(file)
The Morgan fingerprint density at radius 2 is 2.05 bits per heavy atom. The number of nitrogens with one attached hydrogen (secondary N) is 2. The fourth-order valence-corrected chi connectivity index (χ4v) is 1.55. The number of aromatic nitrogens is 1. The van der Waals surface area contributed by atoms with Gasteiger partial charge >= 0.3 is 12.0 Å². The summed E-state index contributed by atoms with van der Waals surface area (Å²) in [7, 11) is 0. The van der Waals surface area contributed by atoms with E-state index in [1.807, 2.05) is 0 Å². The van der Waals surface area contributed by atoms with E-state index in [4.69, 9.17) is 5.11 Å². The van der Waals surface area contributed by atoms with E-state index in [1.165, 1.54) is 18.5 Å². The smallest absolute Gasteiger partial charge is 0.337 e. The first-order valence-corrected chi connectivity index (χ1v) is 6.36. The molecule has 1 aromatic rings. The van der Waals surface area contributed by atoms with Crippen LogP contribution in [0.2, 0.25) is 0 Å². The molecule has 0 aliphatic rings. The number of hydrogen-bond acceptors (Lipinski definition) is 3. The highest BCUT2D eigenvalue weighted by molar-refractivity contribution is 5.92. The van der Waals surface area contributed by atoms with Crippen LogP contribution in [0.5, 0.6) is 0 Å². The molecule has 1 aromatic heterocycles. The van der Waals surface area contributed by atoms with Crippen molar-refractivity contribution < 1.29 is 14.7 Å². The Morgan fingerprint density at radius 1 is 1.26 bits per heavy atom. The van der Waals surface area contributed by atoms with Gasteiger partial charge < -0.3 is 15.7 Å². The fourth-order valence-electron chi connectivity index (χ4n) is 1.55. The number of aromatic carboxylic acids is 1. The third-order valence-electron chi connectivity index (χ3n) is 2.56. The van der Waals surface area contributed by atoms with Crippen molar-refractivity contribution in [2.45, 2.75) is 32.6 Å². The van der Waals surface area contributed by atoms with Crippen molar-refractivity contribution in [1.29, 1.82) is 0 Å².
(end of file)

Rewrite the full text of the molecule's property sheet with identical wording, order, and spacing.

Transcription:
The Morgan fingerprint density at radius 2 is 2.05 bits per heavy atom. The number of nitrogens with one attached hydrogen (secondary N) is 2. The fourth-order valence-corrected chi connectivity index (χ4v) is 1.55. The number of aromatic nitrogens is 1. The van der Waals surface area contributed by atoms with Gasteiger partial charge >= 0.3 is 12.0 Å². The summed E-state index contributed by atoms with van der Waals surface area (Å²) in [7, 11) is 0. The van der Waals surface area contributed by atoms with E-state index in [1.807, 2.05) is 0 Å². The van der Waals surface area contributed by atoms with E-state index in [4.69, 9.17) is 5.11 Å². The van der Waals surface area contributed by atoms with E-state index in [1.165, 1.54) is 18.5 Å². The smallest absolute Gasteiger partial charge is 0.337 e. The first-order valence-corrected chi connectivity index (χ1v) is 6.36. The molecule has 1 aromatic rings. The van der Waals surface area contributed by atoms with Crippen LogP contribution in [0.2, 0.25) is 0 Å². The molecule has 0 aliphatic rings. The number of hydrogen-bond acceptors (Lipinski definition) is 3. The highest BCUT2D eigenvalue weighted by molar-refractivity contribution is 5.92. The van der Waals surface area contributed by atoms with Crippen LogP contribution in [0.5, 0.6) is 0 Å². The molecule has 1 aromatic heterocycles. The van der Waals surface area contributed by atoms with Crippen molar-refractivity contribution < 1.29 is 14.7 Å². The Morgan fingerprint density at radius 1 is 1.26 bits per heavy atom. The van der Waals surface area contributed by atoms with Gasteiger partial charge < -0.3 is 15.7 Å². The fourth-order valence-electron chi connectivity index (χ4n) is 1.55. The number of aromatic carboxylic acids is 1. The third-order valence-electron chi connectivity index (χ3n) is 2.56. The van der Waals surface area contributed by atoms with Crippen molar-refractivity contribution in [2.45, 2.75) is 32.6 Å². The van der Waals surface area contributed by atoms with Crippen molar-refractivity contribution in [1.29, 1.82) is 0 Å².